Quick: ask yourself what some of the most necessary belongings in your life are. You might say your car, or your computer, or your phone. But did you ever think it could be your data?

We’re living in an age when everything about us is cached in databases all over: our medical records, our browsing history, and even our phone calls are logged in massive repositories, sometimes only accessible to companies or the government. Companies use this data to predict your future behavior and make recommendations to you. If you enjoy Netflix or shop on Amazon, you know how well these companies can analyze your data to make suggestions that anticipate your choices.

Currently, much educational data is either going uncollected, unanalyzed, or unshared. But what if we allowed individuals to use their data to better define their own educational pathways?
First, it only seems right that students become more empowered to use their own metrics to make better decisions about what’s best for them. Much like there’s a growing movement in the healthcare industry to allow patients better access to their own health records in order to improve health outcomes, so students should be allowed to access educational data so that they might see more profound trends invisible at first glance (of course, the data must be collected first).

This collection would allow students to make their own best decisions on what programs to enroll in, what courses to take, and even what careers to decide on. Predicative trends in their educational and employment history could even be useful indicators of future earnings.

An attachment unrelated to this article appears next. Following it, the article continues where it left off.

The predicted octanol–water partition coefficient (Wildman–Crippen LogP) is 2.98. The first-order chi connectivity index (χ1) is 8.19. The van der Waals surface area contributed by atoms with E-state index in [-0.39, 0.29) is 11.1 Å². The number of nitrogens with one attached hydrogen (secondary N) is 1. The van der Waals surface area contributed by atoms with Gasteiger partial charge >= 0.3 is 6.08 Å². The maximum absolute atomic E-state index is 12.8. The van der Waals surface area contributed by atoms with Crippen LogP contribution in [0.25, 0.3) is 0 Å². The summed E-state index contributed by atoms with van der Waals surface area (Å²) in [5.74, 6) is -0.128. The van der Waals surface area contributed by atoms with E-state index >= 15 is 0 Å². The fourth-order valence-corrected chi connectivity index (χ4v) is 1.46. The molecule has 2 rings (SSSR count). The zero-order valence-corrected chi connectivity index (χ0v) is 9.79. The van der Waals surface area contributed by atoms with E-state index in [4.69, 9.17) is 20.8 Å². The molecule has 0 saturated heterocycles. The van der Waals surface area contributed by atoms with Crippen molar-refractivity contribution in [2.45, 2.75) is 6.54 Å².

Giving students control of their own data would also help them see where they need improvement, and instead of having the educational solutions to student needs confined to institutional owners of the data, greater accessibility to data could spawn an associated industry of technological services (for example, mobile apps) which would address student needs.

Lastly, with so much of the news centered around data hacks these days, individuals and companies are understandably scrambling to find solutions to how to best protect data stored on the cloud. Data storage decoupled from a massive database model and instead put into users hands might be one way to empower users with their own data security solutions that they are most comfortable with.

In tandem with greater user accessibility to data, what the educational ecosystem needs now is a standard way to condense every sort of student data point (educational and work history, standardized test scores, etc.) into one verified “employability score” that gains wide circulation with employers and other schools. Allowing every student to present a holistic, data-driven portrait of themselves to employers is a superior way of doing recruiting and hiring, rather than depending on guesswork to assess an applicant. Once students are empowered with their own data, they can have more confidence to make accurate and wise choices on their career pathways.

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